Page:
Yesterday morning, the Dallas City Council unanimously approved its first housing policy aimed at addressing affordable housing. It took a while, but we’ve finally put on our big boy pants. You may recall back in January the city rolled out a Market Value Analysis that measured housing across Dallas to map the varying levels of housing and costs. There wasn’t a lot of shock on the large scale of Northern Dallas being better off than Southern Dallas. But the block-by-block analysis identified specific areas where an affordable housing policy might do some good.
Armed with that information, the city held many community meetings to discuss the findings and gain input on ways to address affordability in Dallas. Nearly 39,000 people participated on those in-person and call-in meetings.
The results of these efforts identified several issues … (download full policy here)
Despite all the building of the past few years, Dallas has a 20,000 housing unit shortfall in both purchase and rental housing. It’s not hard to see why in 2017 the median home price swelled by 9.1 percent, in part because available housing only grew 3.6 percent. Scarcity increases price.
Meanwhile, 60 percent of Dallas families, regardless of income, are cost burdened by their housing costs. This means they spend more than 30 percent of their net income on housing costs. This forces people to leave Dallas for cheaper suburbs that increase commute times and transportation costs, in effect burdening them in another way.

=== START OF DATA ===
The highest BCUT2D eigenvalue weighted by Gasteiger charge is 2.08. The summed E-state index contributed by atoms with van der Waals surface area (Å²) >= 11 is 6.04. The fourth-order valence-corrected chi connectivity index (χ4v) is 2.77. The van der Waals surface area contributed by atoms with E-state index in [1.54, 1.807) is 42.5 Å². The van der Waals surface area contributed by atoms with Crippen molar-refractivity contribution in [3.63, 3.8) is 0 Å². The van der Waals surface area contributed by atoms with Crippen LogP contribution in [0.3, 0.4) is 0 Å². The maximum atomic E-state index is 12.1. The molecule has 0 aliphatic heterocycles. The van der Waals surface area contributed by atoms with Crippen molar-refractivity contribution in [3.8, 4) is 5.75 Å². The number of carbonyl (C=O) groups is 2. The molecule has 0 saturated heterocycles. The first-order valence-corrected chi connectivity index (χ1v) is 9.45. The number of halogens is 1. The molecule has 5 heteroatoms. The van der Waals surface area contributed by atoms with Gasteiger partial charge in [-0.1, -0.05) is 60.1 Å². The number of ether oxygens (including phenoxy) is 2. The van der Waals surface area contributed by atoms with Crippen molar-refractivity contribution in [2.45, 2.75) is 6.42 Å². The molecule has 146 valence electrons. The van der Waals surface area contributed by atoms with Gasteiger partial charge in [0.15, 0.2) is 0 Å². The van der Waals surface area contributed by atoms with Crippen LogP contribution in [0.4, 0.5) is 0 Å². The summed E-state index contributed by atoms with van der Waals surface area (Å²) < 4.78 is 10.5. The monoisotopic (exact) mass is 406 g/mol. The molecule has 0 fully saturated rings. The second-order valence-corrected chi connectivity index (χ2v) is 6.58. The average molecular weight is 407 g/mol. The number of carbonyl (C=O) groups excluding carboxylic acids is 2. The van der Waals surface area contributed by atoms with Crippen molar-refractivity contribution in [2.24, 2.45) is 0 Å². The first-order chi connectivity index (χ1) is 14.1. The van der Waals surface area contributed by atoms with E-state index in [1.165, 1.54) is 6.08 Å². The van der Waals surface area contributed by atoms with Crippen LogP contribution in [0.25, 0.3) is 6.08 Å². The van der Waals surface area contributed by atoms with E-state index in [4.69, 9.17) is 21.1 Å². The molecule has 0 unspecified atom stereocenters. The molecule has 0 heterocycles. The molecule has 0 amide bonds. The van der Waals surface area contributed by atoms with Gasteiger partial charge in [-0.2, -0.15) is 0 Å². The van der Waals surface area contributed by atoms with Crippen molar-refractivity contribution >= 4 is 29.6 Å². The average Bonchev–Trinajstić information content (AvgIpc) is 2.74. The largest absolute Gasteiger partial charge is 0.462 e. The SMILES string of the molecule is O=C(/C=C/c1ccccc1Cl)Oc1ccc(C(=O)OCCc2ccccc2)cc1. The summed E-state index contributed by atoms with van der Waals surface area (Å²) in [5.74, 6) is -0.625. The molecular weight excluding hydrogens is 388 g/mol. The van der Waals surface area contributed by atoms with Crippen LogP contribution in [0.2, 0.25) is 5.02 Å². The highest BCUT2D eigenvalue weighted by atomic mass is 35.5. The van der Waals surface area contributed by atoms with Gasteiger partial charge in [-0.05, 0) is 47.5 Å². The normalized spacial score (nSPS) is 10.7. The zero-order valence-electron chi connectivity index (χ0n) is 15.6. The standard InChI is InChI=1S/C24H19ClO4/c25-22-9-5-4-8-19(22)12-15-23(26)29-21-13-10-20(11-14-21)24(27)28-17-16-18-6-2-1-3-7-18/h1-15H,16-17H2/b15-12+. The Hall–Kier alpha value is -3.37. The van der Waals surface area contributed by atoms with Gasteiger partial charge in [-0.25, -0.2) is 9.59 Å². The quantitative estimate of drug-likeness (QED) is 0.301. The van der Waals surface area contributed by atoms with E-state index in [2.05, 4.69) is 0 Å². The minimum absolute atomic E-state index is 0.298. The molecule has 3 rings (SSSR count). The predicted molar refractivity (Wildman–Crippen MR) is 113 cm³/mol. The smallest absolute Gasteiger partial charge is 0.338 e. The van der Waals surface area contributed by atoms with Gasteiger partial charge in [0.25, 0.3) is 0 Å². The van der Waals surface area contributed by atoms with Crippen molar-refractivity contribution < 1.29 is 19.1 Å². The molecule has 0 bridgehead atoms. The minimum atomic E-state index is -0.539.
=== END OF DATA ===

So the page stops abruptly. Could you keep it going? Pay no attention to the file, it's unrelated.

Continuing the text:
Adding to unaffordability are developers snatching any postage stamp of land in hot neighborhoods at exorbitant prices while leaving poorer neighborhoods begging for more housing. Cheap land and high building costs in areas with less economic power aren’t as profitable as projects in wealthy neighborhoods that generate top dollar. And so far, the glut of luxury apartment building shows little sign of abatement.
Dallas’ Coffers Can’t Fix it All
They say there isn’t enough money in the city kitty, so they’ve prioritized their activities in the housing plan. There are Redevelopment areas, Stabilization areas, and Emerging Market areas. Stabilization areas are pockets of affordability within areas of much higher housing stock. The goal here is to shore those properties up so they can withstand developer onslaught. The other two area types are what they say.
Some of the program offerings will be monies and/or financing made available for owner-occupant homes and apartment improvements. The thought being that upgraded properties will help the overall neighborhood while keeping gentrification at bay (in those areas with that problem).
There’s also a provision for teachers, police, fire, and emergency medical providers to qualify for a Targeted Homebuyer Assistance Program. For existing homeowners, there’s an option to waive property tax increases for 10 years provided an investment in their property totaling more than 25 percent of its value is performed.
As you can see from the lead graphic, the policy passed unanimously. City council wanted to do the right thing, but as we know, the devil is in the details and implementation. Many in low-income areas are afraid of the change this policy brings (the devil you know and all), but fingers-crossed this is better than the status quo.